The Washington Times - August 27, 2008, 10:56PM

Five people who spoke in support of Sen. Barack Obama at the Democratic National Convention aren’t likely to please their former employer.

The retired military members spoke in favor of the Illinois Democrat Wednesday against the Army’s long-standing official policy of staying out of the political fray.


“I am endorsing Senator Obama because I believe he is the best, most qualified and able candidate to serve as my commander-in-chief,” said Ret. Command Sergeant Major Michele S. Jones. “Senator Obama understands veterans and our needs—all veterans, active and reserve—and knows the differences between the two. He’ll fully fund the VA, so all our returning heroes get the quality care they deserve.”

Adm. Mike Mullen, chairman of the Joint Chiefs of Staff, warned military members not to get involved in politics this year and encouraged them to keep their personal politics private.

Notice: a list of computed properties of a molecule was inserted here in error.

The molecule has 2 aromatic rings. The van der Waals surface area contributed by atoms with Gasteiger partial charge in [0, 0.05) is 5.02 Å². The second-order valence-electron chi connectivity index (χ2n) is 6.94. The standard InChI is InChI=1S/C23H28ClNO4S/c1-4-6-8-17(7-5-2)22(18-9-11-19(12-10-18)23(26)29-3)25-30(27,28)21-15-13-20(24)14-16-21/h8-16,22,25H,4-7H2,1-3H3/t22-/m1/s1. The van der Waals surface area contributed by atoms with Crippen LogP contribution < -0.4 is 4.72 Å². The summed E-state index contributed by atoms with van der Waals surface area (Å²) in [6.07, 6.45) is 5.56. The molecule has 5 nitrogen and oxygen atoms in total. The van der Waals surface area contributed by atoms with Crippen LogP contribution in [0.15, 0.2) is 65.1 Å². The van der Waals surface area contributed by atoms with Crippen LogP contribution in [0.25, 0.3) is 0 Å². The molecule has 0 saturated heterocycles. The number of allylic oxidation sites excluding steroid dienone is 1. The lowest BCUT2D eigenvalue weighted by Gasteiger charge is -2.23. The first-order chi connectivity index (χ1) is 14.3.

“The U.S. military must remain apolitical at all times and in all ways,” he wrote in the May edition of the publication Joint Force Quarterly, which goes to officers. “A professional armed force that stays out of the politics that drive the policies it is sworn to enforce is vital to the preservation of the union and to our way of life.”

Other retired military members who spoke or are planning to speak at the DNC Wednesday include Lt. Gen. Claudia Kennedy, Rear Adm. John Hutson and Iraq war veterans Michael Wilson and Tammy Duckworth, who was a vocal opponent to the war during her unsuccessful run for Congress in 2006 in Illinois.

Of course, they’re not the first retired members of the military to speak out on politics. Ret. General Wesley Clark, a former presidential candidate, has also endorsed Mr. Obama.

Jen Haberkorn, investigative reporter, The Washington Times